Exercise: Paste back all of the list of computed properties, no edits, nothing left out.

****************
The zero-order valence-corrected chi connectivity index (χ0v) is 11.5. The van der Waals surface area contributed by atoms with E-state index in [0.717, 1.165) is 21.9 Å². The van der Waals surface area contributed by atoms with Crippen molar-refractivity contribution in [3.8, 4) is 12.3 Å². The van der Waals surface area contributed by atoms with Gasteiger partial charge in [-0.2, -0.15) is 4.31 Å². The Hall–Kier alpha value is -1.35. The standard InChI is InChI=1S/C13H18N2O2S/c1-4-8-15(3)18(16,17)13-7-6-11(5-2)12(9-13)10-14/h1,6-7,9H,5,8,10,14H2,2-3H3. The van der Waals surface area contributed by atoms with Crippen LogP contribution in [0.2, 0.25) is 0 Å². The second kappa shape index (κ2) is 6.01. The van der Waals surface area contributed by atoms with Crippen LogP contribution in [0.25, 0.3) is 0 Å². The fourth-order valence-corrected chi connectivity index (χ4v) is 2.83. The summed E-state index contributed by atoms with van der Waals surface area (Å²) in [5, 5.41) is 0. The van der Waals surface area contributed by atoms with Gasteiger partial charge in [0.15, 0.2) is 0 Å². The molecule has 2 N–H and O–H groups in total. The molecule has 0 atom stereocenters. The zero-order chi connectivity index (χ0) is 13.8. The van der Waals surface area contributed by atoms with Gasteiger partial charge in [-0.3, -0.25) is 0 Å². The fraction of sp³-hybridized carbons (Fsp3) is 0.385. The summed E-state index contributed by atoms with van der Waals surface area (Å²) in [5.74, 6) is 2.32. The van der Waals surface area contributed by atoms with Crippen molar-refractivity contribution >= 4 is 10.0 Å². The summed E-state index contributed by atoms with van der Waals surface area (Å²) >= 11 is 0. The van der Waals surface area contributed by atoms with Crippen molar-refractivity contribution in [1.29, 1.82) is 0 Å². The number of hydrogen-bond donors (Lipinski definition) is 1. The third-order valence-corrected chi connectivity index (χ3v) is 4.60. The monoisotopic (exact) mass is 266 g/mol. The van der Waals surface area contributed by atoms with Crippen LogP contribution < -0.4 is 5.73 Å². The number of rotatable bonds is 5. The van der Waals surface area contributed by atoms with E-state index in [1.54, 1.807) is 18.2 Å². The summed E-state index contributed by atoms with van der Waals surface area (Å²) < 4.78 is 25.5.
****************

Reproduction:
The zero-order valence-corrected chi connectivity index (χ0v) is 11.5. The van der Waals surface area contributed by atoms with E-state index in [0.717, 1.165) is 21.9 Å². The van der Waals surface area contributed by atoms with Crippen molar-refractivity contribution in [3.8, 4) is 12.3 Å². The van der Waals surface area contributed by atoms with Gasteiger partial charge in [-0.2, -0.15) is 4.31 Å². The Hall–Kier alpha value is -1.35. The standard InChI is InChI=1S/C13H18N2O2S/c1-4-8-15(3)18(16,17)13-7-6-11(5-2)12(9-13)10-14/h1,6-7,9H,5,8,10,14H2,2-3H3. The van der Waals surface area contributed by atoms with Crippen LogP contribution in [0.2, 0.25) is 0 Å². The second kappa shape index (κ2) is 6.01. The van der Waals surface area contributed by atoms with Crippen LogP contribution in [0.25, 0.3) is 0 Å². The fourth-order valence-corrected chi connectivity index (χ4v) is 2.83. The summed E-state index contributed by atoms with van der Waals surface area (Å²) in [5, 5.41) is 0. The van der Waals surface area contributed by atoms with Gasteiger partial charge in [0.15, 0.2) is 0 Å². The molecule has 2 N–H and O–H groups in total. The molecule has 0 atom stereocenters. The zero-order chi connectivity index (χ0) is 13.8. The van der Waals surface area contributed by atoms with Gasteiger partial charge in [-0.3, -0.25) is 0 Å². The fraction of sp³-hybridized carbons (Fsp3) is 0.385. The summed E-state index contributed by atoms with van der Waals surface area (Å²) in [5.74, 6) is 2.32. The van der Waals surface area contributed by atoms with Crippen molar-refractivity contribution >= 4 is 10.0 Å². The summed E-state index contributed by atoms with van der Waals surface area (Å²) >= 11 is 0. The van der Waals surface area contributed by atoms with Crippen molar-refractivity contribution in [1.29, 1.82) is 0 Å². The number of hydrogen-bond donors (Lipinski definition) is 1. The third-order valence-corrected chi connectivity index (χ3v) is 4.60. The monoisotopic (exact) mass is 266 g/mol. The van der Waals surface area contributed by atoms with Crippen LogP contribution < -0.4 is 5.73 Å². The number of rotatable bonds is 5. The van der Waals surface area contributed by atoms with E-state index in [1.54, 1.807) is 18.2 Å². The summed E-state index contributed by atoms with van der Waals surface area (Å²) < 4.78 is 25.5.